These two giants of their instruments – Tyner on piano, Hubbard on trumpet/flugelhorn – crossed paths many times in the 1960s, particularly on three of the latter’s most famous Blue Note albums. (Tyner of course is probably best known for his work with the fabled John Coltrane Quartet.)
So it was only natural that they should co-headline a powerful touring quartet in the mid-1980s. And now we can hear it in all its glory courtesy of this 2-CD/streaming package, a complete radio broadcast from an 18 June 1986 gig in Hamburg, Germany.
And it’s a classic – full of cogent lines, attractive melodies, power and poise, here’s an album to play to people who say they hate jazz. And tell ‘em we sent you.
It may even be the most impactful live ‘jazz’ album this correspondent has heard since 1977’s epochal VSOP The Quintet (which also featured Hubbard, alongside Herbie Hancock, Tony Williams, Wayne Shorter and Ron Carter).
It’s a very ‘hot’ concert recording, with a lot of presence and ‘room’. You can hear everything, including members of the band frequently urging each other on. It helps that the crowd is so respectful – silent when the band take things down, loud when things get intense.
The quartet were apparently unaccountably late onto the stage that night, Hubbard apologising after the first tune – irritatingly not explained in the liner notes. But the tardiness might help explain the players’ agitated impatience which definitely serves the music. ‘Inner Glimpse’ features a remarkable Hubbard tour de force of rhythmic intensity and characteristically wide intervals. The audience, appropriately, go mad.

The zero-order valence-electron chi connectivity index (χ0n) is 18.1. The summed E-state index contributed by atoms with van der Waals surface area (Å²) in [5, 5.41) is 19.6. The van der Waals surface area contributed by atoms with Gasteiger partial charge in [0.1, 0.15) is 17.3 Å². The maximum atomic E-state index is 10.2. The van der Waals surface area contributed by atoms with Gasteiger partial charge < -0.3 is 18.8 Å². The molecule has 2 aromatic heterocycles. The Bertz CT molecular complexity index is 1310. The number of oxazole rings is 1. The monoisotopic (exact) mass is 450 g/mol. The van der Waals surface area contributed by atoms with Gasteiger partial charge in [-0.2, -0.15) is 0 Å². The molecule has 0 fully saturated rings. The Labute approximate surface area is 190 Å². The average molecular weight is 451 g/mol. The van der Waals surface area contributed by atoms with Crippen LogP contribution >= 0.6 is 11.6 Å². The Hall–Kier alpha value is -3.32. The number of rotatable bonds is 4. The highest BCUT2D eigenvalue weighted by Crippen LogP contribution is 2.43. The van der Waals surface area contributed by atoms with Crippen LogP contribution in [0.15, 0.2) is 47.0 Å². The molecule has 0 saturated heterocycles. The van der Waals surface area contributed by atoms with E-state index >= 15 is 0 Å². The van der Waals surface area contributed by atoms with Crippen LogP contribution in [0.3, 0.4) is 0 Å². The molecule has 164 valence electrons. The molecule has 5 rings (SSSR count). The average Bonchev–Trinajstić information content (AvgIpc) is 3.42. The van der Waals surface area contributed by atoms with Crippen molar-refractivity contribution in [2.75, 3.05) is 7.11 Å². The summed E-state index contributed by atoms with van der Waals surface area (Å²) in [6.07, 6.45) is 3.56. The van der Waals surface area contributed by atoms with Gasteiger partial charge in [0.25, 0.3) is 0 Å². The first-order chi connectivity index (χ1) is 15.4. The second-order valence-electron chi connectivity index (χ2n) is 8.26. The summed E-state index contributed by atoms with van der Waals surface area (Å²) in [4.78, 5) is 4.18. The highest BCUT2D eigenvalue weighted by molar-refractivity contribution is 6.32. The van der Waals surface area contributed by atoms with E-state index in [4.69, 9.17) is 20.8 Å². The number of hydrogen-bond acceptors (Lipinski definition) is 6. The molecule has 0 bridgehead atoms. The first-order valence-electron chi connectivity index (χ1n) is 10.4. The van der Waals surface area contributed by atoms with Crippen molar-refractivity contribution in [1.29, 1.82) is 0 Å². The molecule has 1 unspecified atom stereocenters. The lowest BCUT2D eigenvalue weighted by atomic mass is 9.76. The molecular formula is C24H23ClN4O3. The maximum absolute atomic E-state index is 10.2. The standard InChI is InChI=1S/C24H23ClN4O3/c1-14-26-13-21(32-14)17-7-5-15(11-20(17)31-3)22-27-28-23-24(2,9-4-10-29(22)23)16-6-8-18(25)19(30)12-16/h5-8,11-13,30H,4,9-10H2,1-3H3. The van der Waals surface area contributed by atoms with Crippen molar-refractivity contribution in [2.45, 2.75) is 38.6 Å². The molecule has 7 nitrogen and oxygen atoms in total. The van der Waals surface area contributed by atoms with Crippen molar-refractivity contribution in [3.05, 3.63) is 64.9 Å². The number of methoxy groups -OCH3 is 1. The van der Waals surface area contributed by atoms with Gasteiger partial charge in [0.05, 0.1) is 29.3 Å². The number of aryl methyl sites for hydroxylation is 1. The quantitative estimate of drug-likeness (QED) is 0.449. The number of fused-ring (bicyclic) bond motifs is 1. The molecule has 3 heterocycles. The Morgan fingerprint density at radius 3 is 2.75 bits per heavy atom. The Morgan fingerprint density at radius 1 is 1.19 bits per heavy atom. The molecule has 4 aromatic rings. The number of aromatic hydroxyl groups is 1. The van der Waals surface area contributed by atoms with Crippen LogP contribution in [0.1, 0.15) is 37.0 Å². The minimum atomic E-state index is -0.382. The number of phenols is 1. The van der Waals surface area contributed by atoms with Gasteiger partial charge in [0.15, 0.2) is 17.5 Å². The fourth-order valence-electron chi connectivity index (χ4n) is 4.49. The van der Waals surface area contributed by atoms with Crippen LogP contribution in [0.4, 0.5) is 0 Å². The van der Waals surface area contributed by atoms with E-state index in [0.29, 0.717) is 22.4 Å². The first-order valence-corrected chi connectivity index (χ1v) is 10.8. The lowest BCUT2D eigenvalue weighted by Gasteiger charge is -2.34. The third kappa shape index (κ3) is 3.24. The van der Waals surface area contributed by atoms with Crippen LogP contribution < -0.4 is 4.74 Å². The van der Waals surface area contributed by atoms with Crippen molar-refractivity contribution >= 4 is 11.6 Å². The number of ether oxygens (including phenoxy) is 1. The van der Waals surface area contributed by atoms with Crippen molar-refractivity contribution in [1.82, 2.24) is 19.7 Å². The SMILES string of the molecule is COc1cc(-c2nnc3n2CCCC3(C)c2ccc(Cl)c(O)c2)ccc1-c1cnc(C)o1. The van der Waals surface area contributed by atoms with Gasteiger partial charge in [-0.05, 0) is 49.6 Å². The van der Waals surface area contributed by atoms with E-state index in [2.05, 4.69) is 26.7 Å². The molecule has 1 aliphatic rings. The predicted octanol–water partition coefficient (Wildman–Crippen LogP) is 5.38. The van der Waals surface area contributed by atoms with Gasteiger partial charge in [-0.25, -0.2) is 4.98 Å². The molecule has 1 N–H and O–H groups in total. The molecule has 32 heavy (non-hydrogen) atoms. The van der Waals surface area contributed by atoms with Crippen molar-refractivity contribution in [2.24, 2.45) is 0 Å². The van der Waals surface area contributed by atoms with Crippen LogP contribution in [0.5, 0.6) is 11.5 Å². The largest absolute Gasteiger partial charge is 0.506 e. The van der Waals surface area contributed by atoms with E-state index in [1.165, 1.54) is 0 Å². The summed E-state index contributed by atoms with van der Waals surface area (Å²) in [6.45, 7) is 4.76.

On Tyner’s majestic ‘Latino Suite’, Avery Sharpe treats his acoustic bass like an electric, slapping it, popping it and even playing power chords, Stanley Clarke-style. ‘Body And Soul’ kicks off with a striking, unaccompanied, two-minute Hubbard flugelhorn statement. Then, after what sounds like an edit, there’s a further eight-minute solo – it’s edge-of-the-seat stuff. He was really cutting loose from the mostly pretty staid studio albums made for Blue Note during this period. Drummer Louis Hayes accompanies with a lot of fire, channelling both Billy Cobham and Tony Williams but with an original soloing style.
Only one minor gripe: a few tracks are too long, an obvious/excusable liability when an entire gig is documented. But what a specimen. And what a shame that these two giants of the music are gone, and also that such intense live jazz albums are so few and far between.